Tackling obsessions

It’s important we try to limit stress and anxiety around our obsessions because stress and anxiety will always make our obsessions worse.

To tackle obsessions, it’s important we expose ourselves to them, because that allows us to challenge any fears we have around them. We must subject ourselves to fear, feel it and work through the challenge …

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29 Oct, 2011

Being happy

A passing thought:

It’s not always easy to be happy depending on what we deal with, but as hard as it is sometimes, trying to be happy can in some cases help us cope better.

The saying goes that if we’re happy, we’re more likely to be positive and if we’re more positive, we are more likely to cope better. Like any emotion or tendency, it is a learned disposition. By taking away …

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28 Oct, 2011

Living with obsessions

Compulsions are actions or behaviours that drive us to perform certain tasks brought about by obsessive thoughts. Some of those compulsions and obsessions won’t always affect us in our daily life, but there will be those of us who will struggle, if we go on to develop the more serious of obsessions such as “OCD” (Obsessive-Compulsive Disorder).

Childhood and stressful situations can be responsible for our compulsions and obsessions. As we go about our daily lives, we will carry traits that we may become obsessed about. For example …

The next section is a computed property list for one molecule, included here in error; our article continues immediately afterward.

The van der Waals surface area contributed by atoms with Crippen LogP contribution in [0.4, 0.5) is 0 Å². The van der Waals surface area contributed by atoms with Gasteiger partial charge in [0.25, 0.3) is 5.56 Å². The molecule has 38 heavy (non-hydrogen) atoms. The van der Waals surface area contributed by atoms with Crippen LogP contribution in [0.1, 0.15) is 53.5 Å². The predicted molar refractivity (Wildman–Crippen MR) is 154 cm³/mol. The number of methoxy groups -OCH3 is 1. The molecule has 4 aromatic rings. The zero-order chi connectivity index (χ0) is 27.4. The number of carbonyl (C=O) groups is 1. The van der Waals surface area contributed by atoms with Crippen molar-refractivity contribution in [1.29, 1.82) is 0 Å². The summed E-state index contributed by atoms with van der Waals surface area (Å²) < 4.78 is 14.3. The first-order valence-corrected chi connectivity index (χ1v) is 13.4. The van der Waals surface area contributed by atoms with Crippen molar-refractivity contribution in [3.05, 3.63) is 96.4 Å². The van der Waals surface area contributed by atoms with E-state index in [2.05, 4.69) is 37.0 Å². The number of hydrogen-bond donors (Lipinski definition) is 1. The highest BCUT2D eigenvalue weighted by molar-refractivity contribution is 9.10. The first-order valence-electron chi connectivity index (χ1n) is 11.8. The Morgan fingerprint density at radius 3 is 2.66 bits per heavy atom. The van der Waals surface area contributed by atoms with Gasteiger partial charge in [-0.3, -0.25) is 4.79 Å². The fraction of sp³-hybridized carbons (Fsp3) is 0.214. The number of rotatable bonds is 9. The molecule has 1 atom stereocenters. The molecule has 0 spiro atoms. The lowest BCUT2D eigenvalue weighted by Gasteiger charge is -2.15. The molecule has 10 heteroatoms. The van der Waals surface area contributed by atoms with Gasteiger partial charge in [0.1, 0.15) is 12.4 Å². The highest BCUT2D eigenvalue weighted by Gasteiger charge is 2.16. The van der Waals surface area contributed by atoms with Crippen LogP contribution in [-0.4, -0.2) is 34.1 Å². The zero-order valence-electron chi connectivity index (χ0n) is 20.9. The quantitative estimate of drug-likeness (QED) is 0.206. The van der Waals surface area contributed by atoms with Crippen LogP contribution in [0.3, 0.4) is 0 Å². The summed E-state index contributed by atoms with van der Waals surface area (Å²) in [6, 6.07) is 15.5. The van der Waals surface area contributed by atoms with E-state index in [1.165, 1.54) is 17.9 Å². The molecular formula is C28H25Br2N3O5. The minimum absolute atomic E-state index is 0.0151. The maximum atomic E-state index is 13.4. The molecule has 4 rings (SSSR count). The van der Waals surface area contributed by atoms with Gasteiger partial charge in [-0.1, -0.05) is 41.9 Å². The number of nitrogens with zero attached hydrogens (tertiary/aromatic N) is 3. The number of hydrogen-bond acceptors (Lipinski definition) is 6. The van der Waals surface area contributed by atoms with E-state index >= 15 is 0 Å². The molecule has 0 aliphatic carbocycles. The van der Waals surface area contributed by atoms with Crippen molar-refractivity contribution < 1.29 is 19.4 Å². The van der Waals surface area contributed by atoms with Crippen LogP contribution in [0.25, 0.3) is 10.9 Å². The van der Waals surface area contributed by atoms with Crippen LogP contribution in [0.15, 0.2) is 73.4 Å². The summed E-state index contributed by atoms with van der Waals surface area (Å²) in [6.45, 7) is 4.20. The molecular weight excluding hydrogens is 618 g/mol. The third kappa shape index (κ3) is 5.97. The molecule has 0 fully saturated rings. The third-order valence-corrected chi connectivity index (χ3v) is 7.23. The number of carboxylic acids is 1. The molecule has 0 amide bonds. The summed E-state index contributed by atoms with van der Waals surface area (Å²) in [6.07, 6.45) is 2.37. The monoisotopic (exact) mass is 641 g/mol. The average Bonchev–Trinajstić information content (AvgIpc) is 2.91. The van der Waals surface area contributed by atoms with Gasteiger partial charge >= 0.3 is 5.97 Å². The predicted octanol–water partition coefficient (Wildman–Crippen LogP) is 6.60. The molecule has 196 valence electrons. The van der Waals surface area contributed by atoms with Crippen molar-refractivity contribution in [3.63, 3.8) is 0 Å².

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27 Oct, 2011

Greater self-awareness

It doesn’t matter who we are, or who we go on to meet, everyone has something special to give. On our part, we must be open enough to receive it.

Every encounter we experience gives us the opportunity to become more self-aware, by showing us what we can accept about ourselves. Our behaviour will always give information to the other person …

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26 Oct, 2011

Diplomacy

A passing thought:

Always try and be diplomatic. Speak with compassion and diligence. Be thoughtful and wise. Be careful not to tread on other people’s feelings or toes.

Play back in your mind what you feel you want to say. Will what you want to say, hurt the other person? Being diplomatic …

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25 Oct, 2011

Poor me syndrome

Regardless of my physical and emotional issues, I never allowed myself to be drawn into the ‘poor me syndrome.’ I’m not sure why, I just never did.

I seemed to withdraw to a place where I was calm and when I was out of that place I was always angry. I still didn’t equate my anger to feeling sorry for myself, although I can understand why people will.

When we take on the ‘poor me syndrome’ we’ve already subconsciously relinquished the role of taking responsibility for ourselves, whilst we continue to fail to meet our daily challenges. Perhaps …

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23 Oct, 2011
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